It’s Just a Kettlebell Workout: Adjusting a Brutally Effective Kettlebell Complex

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I added a few new elements to what I like to call a staple kettlebell complex that seemed to fit the bill just right.

The original kettlebell complex was structured like this:

Kettlebell Complex Training

First let me say that if you have the physical know-how and ability to train like this, you won’t regret it.  If you’re short on time, its pure gold.  If you’re looking to lose fat, its pure gold.  There is so much happening in a condensed total body work capacity-style training session like this, it’s definitely going to create a large training effect.

And that is what you should be after… A large training effect while keeping safety in the front of your mind.

So, as much as I love the above training session, it was time to re-organize some things.

Boredom in training sucks.  I aim to avoid this without straying too far toward the radical.

Using the above kettlebell complex, my rest periods had decreased to nearly 40 seconds in between complex rounds, and my total number of complex rounds had increased to 6.  I felt as though I was spinning my tires.  Would adding another round or decreasing the rest periods  the 40 second mark really provide any benefit?  I really had to ask myself what there was to gain from adding more, or resting less.

My options seemed to be: increase the loading or change the stimulus.

I chose to change the stimulus and see what happens.

My first experience with the modifications was promising.  Here is how it looked:

kettlebell complex training

Alternating the double kettlebell swing and the double kettlebell cleans added significant work time to the beginning of the complex.  I should clarify that “significant time” is really only 15-20 extra seconds, but when the entire complex round clocks out at 2min11sec total, 15-20 seconds of extra work begins to look a lot more challenging.

Other areas of the complex that seemed to increase the working time were the overhead presses.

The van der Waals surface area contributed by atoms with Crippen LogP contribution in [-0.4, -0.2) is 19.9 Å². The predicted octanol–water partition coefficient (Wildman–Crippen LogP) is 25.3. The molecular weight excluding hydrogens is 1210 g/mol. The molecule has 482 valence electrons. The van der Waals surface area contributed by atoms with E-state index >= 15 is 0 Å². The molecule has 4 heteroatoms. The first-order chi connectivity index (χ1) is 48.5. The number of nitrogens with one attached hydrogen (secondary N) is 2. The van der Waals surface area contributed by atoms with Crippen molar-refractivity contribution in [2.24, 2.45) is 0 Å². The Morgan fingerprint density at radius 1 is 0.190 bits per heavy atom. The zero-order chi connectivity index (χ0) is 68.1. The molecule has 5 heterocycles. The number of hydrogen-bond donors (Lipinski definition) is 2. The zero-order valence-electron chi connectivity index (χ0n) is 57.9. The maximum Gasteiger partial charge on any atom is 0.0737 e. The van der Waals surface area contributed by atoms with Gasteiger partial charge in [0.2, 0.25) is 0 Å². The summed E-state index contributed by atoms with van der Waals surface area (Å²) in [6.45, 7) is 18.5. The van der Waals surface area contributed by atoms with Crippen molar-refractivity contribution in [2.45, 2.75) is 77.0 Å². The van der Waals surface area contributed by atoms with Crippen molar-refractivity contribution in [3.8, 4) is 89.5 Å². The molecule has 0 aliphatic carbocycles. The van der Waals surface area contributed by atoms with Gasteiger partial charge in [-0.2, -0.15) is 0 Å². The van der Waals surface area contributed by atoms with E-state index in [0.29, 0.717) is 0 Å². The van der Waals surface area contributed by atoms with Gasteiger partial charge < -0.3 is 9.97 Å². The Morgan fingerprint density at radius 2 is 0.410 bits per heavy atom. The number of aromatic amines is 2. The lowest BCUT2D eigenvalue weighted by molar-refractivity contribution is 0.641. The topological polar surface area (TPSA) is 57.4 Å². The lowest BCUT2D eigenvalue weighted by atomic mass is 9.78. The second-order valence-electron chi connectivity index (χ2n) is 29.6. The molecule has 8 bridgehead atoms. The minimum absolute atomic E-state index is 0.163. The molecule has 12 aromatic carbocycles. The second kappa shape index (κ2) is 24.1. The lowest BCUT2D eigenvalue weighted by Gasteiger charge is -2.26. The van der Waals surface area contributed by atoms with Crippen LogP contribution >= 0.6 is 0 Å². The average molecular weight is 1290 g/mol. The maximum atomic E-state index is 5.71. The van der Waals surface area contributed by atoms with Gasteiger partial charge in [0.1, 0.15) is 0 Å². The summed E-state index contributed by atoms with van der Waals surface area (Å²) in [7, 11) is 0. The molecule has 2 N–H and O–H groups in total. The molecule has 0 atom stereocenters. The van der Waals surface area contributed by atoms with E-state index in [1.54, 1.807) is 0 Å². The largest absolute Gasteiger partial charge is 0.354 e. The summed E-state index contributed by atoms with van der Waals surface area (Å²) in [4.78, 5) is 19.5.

Exploding out of the last rep of  squats, I immediately transitioned into a double overhead press.  Upon bringing the kettlebells back to the rack position, I then pressed the right hand bell up and back down, followed by the left hand bell up and back down.  Pressing a single kettlebell while holding the other in the rack position is draining, but this is what I was aiming for.

Lastly, the implementation of the alternating reverse lunges added working time to the entire work set.  In the original kettlebell complex, sumo-style deadlifts were used.  The cadence of a sumo-style deadlift is commonly much quicker than alternating between reverse lunges.  The training stimulus is also altered by changing the movement pattern.  I quickly found out how much I had deprived myself of lunge work.

As far as rest periods go, I suspect that 45-60sec of incomplete rest will remain adequate to receive the training effect that I am after (lean, conditioning, maintenance of strength qualities).

I refer to the rest periods as incomplete anytime my heart rate doesn’t recover to 130 beats per minute.

In the later rounds of the workout, my work periods begin higher and higher heart rates.

My goal is to be a perfectly golden marshmallow.

If you’re proficient with kettlebell training, give this workout a shot.  You may have to adjust some things to suit your abilities, scale up or scale down, but you’ll be pleasantly surprised at the results you’ll get from training like this.

At the very least, it’s a different angle on working out.

 

 

 

Cheers to shifting the complex to create a new training effect!

 

Kyle

 

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